Contribution of anti-β: potential interest of target domains to discriminate thrombotic and non-thrombotic patients2: potential interest of target domains to discriminate thrombotic and non-thrombotic patientsglycoprotein I IgA antibodies to the diagnosis of anti-phospholipid syndrome: potential interest of target domains to discriminate thrombotic and non-thrombotic patients

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Abstract

Objectives. Although the last international guidelines for aPL recommended determination of IgA aCL and anti-β2glycoprotein I (aβ2GPI) antibodies for the evaluation of APS in the absence of conventional IgG or IgM aCL and aβ2GPI antibodies, the clinical value of these antibodies remains controversial. We evaluated the clinical utility of IgA aPL and of the determination of target domains of aβ2GPI IgA antibodies.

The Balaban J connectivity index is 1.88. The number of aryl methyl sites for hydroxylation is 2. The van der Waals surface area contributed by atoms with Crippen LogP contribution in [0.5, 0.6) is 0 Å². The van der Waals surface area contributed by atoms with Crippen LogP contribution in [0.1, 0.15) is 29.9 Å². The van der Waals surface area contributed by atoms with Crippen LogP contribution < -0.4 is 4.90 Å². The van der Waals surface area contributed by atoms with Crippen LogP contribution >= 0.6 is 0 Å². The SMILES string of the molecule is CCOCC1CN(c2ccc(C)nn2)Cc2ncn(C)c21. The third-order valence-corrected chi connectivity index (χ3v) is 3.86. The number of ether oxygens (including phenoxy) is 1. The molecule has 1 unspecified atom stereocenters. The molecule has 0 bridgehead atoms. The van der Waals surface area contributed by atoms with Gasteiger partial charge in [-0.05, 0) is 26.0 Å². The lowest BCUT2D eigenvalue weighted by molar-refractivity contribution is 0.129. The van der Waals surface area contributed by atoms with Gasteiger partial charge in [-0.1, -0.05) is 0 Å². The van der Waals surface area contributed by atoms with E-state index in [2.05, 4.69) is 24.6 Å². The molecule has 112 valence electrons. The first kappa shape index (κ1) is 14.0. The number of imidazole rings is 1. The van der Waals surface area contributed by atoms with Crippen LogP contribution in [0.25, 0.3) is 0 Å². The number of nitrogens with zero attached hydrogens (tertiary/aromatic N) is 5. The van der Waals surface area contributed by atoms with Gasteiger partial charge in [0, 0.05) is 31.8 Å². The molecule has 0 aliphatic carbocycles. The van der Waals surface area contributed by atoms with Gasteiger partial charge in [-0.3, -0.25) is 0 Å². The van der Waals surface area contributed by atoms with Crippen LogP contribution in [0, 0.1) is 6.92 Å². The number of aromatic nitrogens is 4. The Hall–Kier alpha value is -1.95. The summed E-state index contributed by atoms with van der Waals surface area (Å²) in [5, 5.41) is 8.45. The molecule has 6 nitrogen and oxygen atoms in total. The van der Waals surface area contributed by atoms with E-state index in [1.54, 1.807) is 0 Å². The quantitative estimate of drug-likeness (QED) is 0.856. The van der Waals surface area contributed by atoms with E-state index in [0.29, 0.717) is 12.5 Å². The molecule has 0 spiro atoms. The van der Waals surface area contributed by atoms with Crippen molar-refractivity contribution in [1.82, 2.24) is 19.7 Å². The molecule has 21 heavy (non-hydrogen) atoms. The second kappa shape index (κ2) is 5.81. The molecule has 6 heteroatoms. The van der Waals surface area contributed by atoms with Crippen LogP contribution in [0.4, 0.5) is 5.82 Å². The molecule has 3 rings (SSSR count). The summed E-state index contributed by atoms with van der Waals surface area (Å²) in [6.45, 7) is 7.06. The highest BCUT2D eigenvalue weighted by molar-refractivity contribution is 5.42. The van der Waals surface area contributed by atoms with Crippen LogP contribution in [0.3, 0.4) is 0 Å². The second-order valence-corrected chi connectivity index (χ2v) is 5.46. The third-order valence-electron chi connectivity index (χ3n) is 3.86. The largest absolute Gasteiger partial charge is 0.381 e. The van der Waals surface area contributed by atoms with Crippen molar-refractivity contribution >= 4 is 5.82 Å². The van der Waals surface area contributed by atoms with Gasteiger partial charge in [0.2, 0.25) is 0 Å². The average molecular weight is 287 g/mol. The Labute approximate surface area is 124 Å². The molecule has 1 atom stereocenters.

Methods. A retrospective analysis was performed on sera from 439 patients referred for routine detection of aPL IgA by in-house ELISA. Sera positive for aβ2GPI IgA were subsequently tested for aβ2GPI domain 1 (D1) and domain 4/5 (D4/5) antibodies using ELISAs.

Results. The prevalence of aβ2GPI IgA antibodies was 16% in patients, significantly different from controls (1%, P < 0.0001). These antibodies were associated with clinical contexts related to APS as thrombosis (28.6% vs 15%, P = 0.009) and SLE (42% vs 15%, P < 0.0001). Interestingly, determination of their target domains revealed a significant association between aβ2GPI IgA directed against D4/5 and SLE without thrombosis (66.7 vs 16.7%, P = 0.002). In contrast, aCL IgA were not more prevalent in patients than in controls.

Conclusion. Our study confirmed the interest of aβ2GP1 IgA in the exploration of APS and suggests that identification of target domains of aβ2GP1 IgA may be useful in the evaluation of thrombotic risk in SLE patients.

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